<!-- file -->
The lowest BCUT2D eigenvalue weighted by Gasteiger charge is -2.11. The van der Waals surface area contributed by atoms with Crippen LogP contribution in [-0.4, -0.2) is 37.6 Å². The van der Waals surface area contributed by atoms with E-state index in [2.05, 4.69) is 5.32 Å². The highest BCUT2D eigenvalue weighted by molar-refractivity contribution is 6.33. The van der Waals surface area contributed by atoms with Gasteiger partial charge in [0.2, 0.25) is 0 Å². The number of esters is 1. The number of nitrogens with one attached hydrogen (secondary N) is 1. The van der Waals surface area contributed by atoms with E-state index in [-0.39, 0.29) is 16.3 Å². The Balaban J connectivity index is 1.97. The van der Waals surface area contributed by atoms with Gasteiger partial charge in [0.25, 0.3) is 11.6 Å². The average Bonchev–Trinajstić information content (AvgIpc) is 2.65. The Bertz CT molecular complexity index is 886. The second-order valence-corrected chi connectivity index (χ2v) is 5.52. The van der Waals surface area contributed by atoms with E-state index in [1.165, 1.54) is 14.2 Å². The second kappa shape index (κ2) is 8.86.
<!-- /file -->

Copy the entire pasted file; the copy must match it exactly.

The lowest BCUT2D eigenvalue weighted by Gasteiger charge is -2.11. The van der Waals surface area contributed by atoms with Crippen LogP contribution in [-0.4, -0.2) is 37.6 Å². The van der Waals surface area contributed by atoms with E-state index in [2.05, 4.69) is 5.32 Å². The highest BCUT2D eigenvalue weighted by molar-refractivity contribution is 6.33. The van der Waals surface area contributed by atoms with Gasteiger partial charge in [0.2, 0.25) is 0 Å². The number of esters is 1. The number of nitrogens with one attached hydrogen (secondary N) is 1. The van der Waals surface area contributed by atoms with E-state index in [-0.39, 0.29) is 16.3 Å². The Balaban J connectivity index is 1.97. The van der Waals surface area contributed by atoms with Gasteiger partial charge in [0.25, 0.3) is 11.6 Å². The average Bonchev–Trinajstić information content (AvgIpc) is 2.65. The Bertz CT molecular complexity index is 886. The second-order valence-corrected chi connectivity index (χ2v) is 5.52. The van der Waals surface area contributed by atoms with E-state index in [1.165, 1.54) is 14.2 Å². The second kappa shape index (κ2) is 8.86.